Most family historians swear by their genealogy software. Which is the best? Some argue FamilyTreeMaker; others love RootsMagic, Legacy or The Master Genealogist.
Like most historians, I wouldn’t want to live without my genealogy software. It’s invaluable for organizing individuals into the appropriate groups and showing lineal and collateral relationships. It’s nice to be able to get a quick snapshot of the “born-married-died” information and how many children came in there somewhere.
But I’m one of those folks who likes to stick to the basics. I’m as likely to be happy with version 1 of a given software as I am with version 10. Sure, the later versions have bells and whistles and will turn flips and march to Dixie, But they are not substitutes for solid genealogical research and report writing.
OK, how many folks have I already upset? Please, you software developers and bloggers, don’t send me hate mail.
Some of you probably see my real point coming: I’m more concerned about having a source for each piece of data I enter into the software database.
And therein lies the problem. Let’s examine a situation: I believe that one of the many Henry Applewhaites (my eighth great-grandfather) of Isle of Wight, Va., married Mary Council and they had five children before he died about in 1740.
I have been unable to find a marriage license for Henry and Mary or birth records for any of their children. Those would be pieces of direct evidence — that is, information that answers the question (marriage or birth) by itself without support from other sources.
Indirect evidence, on the other hand, consists of pieces of information that good researchers have to dig to find in varied nooks and crannies. No document says Henry married Mary, but bits and pieces from different documents, analyzed and studied, can prove he did.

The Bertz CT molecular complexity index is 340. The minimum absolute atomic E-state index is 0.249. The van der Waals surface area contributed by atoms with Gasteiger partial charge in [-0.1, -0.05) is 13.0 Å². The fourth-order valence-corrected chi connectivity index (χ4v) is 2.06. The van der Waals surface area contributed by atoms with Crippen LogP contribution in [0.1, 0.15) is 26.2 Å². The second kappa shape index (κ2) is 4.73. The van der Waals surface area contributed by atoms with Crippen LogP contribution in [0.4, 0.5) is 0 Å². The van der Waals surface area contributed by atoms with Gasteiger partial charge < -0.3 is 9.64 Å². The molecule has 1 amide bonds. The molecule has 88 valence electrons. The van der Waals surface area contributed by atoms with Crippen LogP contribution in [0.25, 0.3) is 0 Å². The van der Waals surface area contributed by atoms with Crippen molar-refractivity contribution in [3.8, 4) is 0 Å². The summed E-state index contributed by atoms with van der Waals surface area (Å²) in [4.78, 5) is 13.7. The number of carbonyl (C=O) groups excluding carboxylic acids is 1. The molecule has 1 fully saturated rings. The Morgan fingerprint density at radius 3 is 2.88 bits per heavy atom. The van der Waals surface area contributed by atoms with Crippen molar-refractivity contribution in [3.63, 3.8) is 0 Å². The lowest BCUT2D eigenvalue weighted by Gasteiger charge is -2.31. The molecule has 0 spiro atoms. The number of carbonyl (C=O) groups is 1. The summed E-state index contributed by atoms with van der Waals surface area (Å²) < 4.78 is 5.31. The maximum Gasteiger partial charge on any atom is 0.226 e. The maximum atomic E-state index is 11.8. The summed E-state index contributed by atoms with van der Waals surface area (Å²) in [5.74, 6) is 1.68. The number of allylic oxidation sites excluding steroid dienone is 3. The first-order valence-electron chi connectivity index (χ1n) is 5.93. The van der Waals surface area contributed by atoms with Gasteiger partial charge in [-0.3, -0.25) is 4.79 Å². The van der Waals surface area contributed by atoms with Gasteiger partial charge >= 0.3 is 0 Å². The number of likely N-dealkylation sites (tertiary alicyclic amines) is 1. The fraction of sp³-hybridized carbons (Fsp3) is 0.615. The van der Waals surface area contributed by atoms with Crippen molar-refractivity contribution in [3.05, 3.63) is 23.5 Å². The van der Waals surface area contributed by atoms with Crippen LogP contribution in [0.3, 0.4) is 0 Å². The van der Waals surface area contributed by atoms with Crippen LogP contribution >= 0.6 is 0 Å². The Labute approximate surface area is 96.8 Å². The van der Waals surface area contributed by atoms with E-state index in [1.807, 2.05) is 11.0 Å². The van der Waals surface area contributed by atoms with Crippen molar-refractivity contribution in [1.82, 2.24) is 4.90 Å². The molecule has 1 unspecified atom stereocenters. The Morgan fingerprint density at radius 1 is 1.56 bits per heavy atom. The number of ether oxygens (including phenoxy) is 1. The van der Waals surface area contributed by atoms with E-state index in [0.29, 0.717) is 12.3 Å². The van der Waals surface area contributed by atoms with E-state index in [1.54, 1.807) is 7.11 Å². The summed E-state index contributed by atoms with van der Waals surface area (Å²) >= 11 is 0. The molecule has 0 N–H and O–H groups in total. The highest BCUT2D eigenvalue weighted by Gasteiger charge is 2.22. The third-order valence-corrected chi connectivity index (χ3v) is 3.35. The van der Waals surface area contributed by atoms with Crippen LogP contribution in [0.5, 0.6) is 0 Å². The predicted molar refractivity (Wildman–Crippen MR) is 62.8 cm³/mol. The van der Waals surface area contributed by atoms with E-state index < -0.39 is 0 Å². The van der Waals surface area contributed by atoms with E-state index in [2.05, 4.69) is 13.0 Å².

But I can’t present that with ease in a software database. So I turn to good old-fashioned software such as Word. There I can present my reasons for believing Henry married Mary. Primarily, I can present probate court information for five estate files — none of which ever directly state that Henry married Mary — to prove my point. I write about each of those files and what each tells me. In footnotes — so easy to create in Word — I cite a source for each piece of evidence as I present it. In the end, I draw my conclusion — it’s all called a proof argument. I save the file with a name such as “Applewhaite-Council Marriage PA.”
So when a newfound cousin asks me for a copy of the marriage certificate I found for Henry and Mary, I can tell her I don’t have one, but I have other proof. All I have to do is attach that Word document to an email and zip it off to the doubting relative. I don’t have to hem and haw and get my brain out of some other project to concentrate and recall the Applewhaite details.
If you’re looking for ways to enhance your family history with stories that your heirs will read and enjoy, consider taking a course called “Write Your Life Story.”
Joan Shalleck will teach this popular eight-session course at Hillsborough Community College, SouthShore Ruskin campus, beginning Jan. 17. Students will meet from 10 a.m. to 12:30 p.m. for each session. Call the Lifelong Learning division of the school at (813) 259-6010 to learn more and to register.
Sharon Tate Moody is a board-certified genealogist. Send your genealogical methodology questions and event announcements to her at email@example.com. She regrets she is unable to assist with personal research and cannot respond to requests for locating or researching individuals. Past Heritage Hunting columns are available online at tbo .com, search words “Sharon Tate Moody.